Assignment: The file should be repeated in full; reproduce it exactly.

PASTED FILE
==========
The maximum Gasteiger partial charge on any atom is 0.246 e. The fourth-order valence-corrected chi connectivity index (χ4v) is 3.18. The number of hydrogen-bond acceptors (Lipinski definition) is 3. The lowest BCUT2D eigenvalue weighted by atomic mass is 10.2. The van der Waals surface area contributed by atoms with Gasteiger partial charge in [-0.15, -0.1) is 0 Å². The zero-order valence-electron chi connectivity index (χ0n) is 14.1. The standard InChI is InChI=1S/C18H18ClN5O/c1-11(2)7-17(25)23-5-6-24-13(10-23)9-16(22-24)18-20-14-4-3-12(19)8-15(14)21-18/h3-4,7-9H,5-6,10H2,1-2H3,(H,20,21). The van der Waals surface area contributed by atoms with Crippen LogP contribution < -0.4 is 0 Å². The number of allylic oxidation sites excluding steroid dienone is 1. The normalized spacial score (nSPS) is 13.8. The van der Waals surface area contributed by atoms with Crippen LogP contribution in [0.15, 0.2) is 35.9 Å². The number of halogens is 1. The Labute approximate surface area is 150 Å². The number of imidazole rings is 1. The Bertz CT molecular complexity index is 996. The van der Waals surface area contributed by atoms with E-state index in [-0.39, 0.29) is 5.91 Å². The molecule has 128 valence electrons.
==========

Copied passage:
The maximum Gasteiger partial charge on any atom is 0.246 e. The fourth-order valence-corrected chi connectivity index (χ4v) is 3.18. The number of hydrogen-bond acceptors (Lipinski definition) is 3. The lowest BCUT2D eigenvalue weighted by atomic mass is 10.2. The van der Waals surface area contributed by atoms with Gasteiger partial charge in [-0.15, -0.1) is 0 Å². The zero-order valence-electron chi connectivity index (χ0n) is 14.1. The standard InChI is InChI=1S/C18H18ClN5O/c1-11(2)7-17(25)23-5-6-24-13(10-23)9-16(22-24)18-20-14-4-3-12(19)8-15(14)21-18/h3-4,7-9H,5-6,10H2,1-2H3,(H,20,21). The van der Waals surface area contributed by atoms with Crippen LogP contribution < -0.4 is 0 Å². The number of allylic oxidation sites excluding steroid dienone is 1. The normalized spacial score (nSPS) is 13.8. The van der Waals surface area contributed by atoms with Crippen LogP contribution in [0.15, 0.2) is 35.9 Å². The number of halogens is 1. The Labute approximate surface area is 150 Å². The number of imidazole rings is 1. The Bertz CT molecular complexity index is 996. The van der Waals surface area contributed by atoms with E-state index in [-0.39, 0.29) is 5.91 Å². The molecule has 128 valence electrons.